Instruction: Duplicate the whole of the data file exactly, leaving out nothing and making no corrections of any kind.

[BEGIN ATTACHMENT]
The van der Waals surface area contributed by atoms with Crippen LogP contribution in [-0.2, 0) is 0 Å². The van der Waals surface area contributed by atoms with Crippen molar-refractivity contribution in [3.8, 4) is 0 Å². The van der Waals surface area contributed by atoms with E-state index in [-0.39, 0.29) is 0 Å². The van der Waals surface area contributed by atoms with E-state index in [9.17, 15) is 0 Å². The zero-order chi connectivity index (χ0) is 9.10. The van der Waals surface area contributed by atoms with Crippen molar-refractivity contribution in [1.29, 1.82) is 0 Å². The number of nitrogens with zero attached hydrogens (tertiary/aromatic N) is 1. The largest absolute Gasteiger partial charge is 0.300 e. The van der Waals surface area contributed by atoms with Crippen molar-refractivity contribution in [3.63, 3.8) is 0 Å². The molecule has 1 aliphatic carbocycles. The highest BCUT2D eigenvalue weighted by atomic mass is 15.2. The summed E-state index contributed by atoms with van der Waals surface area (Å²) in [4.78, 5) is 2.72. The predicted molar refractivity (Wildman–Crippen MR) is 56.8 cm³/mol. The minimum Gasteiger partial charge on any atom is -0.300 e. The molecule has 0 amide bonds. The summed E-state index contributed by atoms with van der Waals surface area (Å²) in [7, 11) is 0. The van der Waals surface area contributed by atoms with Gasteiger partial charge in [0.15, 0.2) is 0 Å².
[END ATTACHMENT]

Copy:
The van der Waals surface area contributed by atoms with Crippen LogP contribution in [-0.2, 0) is 0 Å². The van der Waals surface area contributed by atoms with Crippen molar-refractivity contribution in [3.8, 4) is 0 Å². The van der Waals surface area contributed by atoms with E-state index in [-0.39, 0.29) is 0 Å². The van der Waals surface area contributed by atoms with E-state index in [9.17, 15) is 0 Å². The zero-order chi connectivity index (χ0) is 9.10. The van der Waals surface area contributed by atoms with Crippen molar-refractivity contribution in [1.29, 1.82) is 0 Å². The number of nitrogens with zero attached hydrogens (tertiary/aromatic N) is 1. The largest absolute Gasteiger partial charge is 0.300 e. The van der Waals surface area contributed by atoms with Crippen molar-refractivity contribution in [3.63, 3.8) is 0 Å². The molecule has 1 aliphatic carbocycles. The highest BCUT2D eigenvalue weighted by atomic mass is 15.2. The summed E-state index contributed by atoms with van der Waals surface area (Å²) in [4.78, 5) is 2.72. The predicted molar refractivity (Wildman–Crippen MR) is 56.8 cm³/mol. The minimum Gasteiger partial charge on any atom is -0.300 e. The molecule has 0 amide bonds. The summed E-state index contributed by atoms with van der Waals surface area (Å²) in [7, 11) is 0. The van der Waals surface area contributed by atoms with Gasteiger partial charge in [0.15, 0.2) is 0 Å².